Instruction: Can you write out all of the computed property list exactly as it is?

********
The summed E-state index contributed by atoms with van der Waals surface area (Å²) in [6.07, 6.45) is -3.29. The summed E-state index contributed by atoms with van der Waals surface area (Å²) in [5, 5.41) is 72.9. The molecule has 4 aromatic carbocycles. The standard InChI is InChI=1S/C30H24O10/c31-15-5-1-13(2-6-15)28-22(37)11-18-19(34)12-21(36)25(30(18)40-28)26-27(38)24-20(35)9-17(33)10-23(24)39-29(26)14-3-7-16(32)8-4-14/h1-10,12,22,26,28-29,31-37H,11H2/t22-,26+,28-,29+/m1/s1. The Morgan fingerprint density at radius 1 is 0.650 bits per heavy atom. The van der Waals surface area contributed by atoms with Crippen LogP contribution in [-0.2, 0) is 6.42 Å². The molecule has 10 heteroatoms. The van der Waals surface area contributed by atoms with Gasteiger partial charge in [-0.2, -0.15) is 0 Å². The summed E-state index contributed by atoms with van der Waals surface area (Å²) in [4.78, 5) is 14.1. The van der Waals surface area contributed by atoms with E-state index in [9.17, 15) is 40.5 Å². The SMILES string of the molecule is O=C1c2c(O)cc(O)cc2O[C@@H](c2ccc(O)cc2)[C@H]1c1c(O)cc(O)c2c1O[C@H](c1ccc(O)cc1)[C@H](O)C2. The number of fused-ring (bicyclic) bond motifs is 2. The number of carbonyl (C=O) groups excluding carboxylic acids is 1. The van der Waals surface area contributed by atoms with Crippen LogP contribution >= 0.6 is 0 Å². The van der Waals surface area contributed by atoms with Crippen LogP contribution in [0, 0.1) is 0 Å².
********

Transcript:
The summed E-state index contributed by atoms with van der Waals surface area (Å²) in [6.07, 6.45) is -3.29. The summed E-state index contributed by atoms with van der Waals surface area (Å²) in [5, 5.41) is 72.9. The molecule has 4 aromatic carbocycles. The standard InChI is InChI=1S/C30H24O10/c31-15-5-1-13(2-6-15)28-22(37)11-18-19(34)12-21(36)25(30(18)40-28)26-27(38)24-20(35)9-17(33)10-23(24)39-29(26)14-3-7-16(32)8-4-14/h1-10,12,22,26,28-29,31-37H,11H2/t22-,26+,28-,29+/m1/s1. The Morgan fingerprint density at radius 1 is 0.650 bits per heavy atom. The van der Waals surface area contributed by atoms with Crippen LogP contribution in [-0.2, 0) is 6.42 Å². The molecule has 10 heteroatoms. The van der Waals surface area contributed by atoms with Gasteiger partial charge in [-0.2, -0.15) is 0 Å². The summed E-state index contributed by atoms with van der Waals surface area (Å²) in [4.78, 5) is 14.1. The van der Waals surface area contributed by atoms with E-state index in [9.17, 15) is 40.5 Å². The SMILES string of the molecule is O=C1c2c(O)cc(O)cc2O[C@@H](c2ccc(O)cc2)[C@H]1c1c(O)cc(O)c2c1O[C@H](c1ccc(O)cc1)[C@H](O)C2. The number of fused-ring (bicyclic) bond motifs is 2. The number of carbonyl (C=O) groups excluding carboxylic acids is 1. The van der Waals surface area contributed by atoms with Crippen LogP contribution >= 0.6 is 0 Å². The van der Waals surface area contributed by atoms with Crippen LogP contribution in [0, 0.1) is 0 Å².